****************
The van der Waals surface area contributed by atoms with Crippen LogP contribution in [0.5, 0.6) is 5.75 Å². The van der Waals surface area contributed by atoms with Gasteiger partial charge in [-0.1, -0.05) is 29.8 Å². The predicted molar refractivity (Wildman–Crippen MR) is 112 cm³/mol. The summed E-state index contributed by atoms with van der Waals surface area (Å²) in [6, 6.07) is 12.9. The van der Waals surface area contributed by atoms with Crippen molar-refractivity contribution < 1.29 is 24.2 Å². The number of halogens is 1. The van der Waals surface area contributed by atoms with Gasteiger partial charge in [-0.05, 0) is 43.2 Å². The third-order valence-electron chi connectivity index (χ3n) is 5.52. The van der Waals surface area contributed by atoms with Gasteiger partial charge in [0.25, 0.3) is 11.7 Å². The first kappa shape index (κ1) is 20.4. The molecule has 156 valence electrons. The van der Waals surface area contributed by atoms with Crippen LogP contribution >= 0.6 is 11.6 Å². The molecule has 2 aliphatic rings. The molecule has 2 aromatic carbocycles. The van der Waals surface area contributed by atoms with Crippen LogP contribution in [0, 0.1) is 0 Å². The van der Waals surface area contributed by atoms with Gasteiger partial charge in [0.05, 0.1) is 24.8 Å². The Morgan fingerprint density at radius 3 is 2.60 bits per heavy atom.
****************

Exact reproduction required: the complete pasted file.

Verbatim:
The van der Waals surface area contributed by atoms with Crippen LogP contribution in [0.5, 0.6) is 5.75 Å². The van der Waals surface area contributed by atoms with Gasteiger partial charge in [-0.1, -0.05) is 29.8 Å². The predicted molar refractivity (Wildman–Crippen MR) is 112 cm³/mol. The summed E-state index contributed by atoms with van der Waals surface area (Å²) in [6, 6.07) is 12.9. The van der Waals surface area contributed by atoms with Crippen molar-refractivity contribution < 1.29 is 24.2 Å². The number of halogens is 1. The van der Waals surface area contributed by atoms with Gasteiger partial charge in [-0.05, 0) is 43.2 Å². The third-order valence-electron chi connectivity index (χ3n) is 5.52. The van der Waals surface area contributed by atoms with Gasteiger partial charge in [0.25, 0.3) is 11.7 Å². The first kappa shape index (κ1) is 20.4. The molecule has 156 valence electrons. The van der Waals surface area contributed by atoms with Crippen LogP contribution >= 0.6 is 11.6 Å². The molecule has 2 aliphatic rings. The molecule has 2 aromatic carbocycles. The van der Waals surface area contributed by atoms with Crippen LogP contribution in [0, 0.1) is 0 Å². The van der Waals surface area contributed by atoms with Gasteiger partial charge in [0.05, 0.1) is 24.8 Å². The Morgan fingerprint density at radius 3 is 2.60 bits per heavy atom.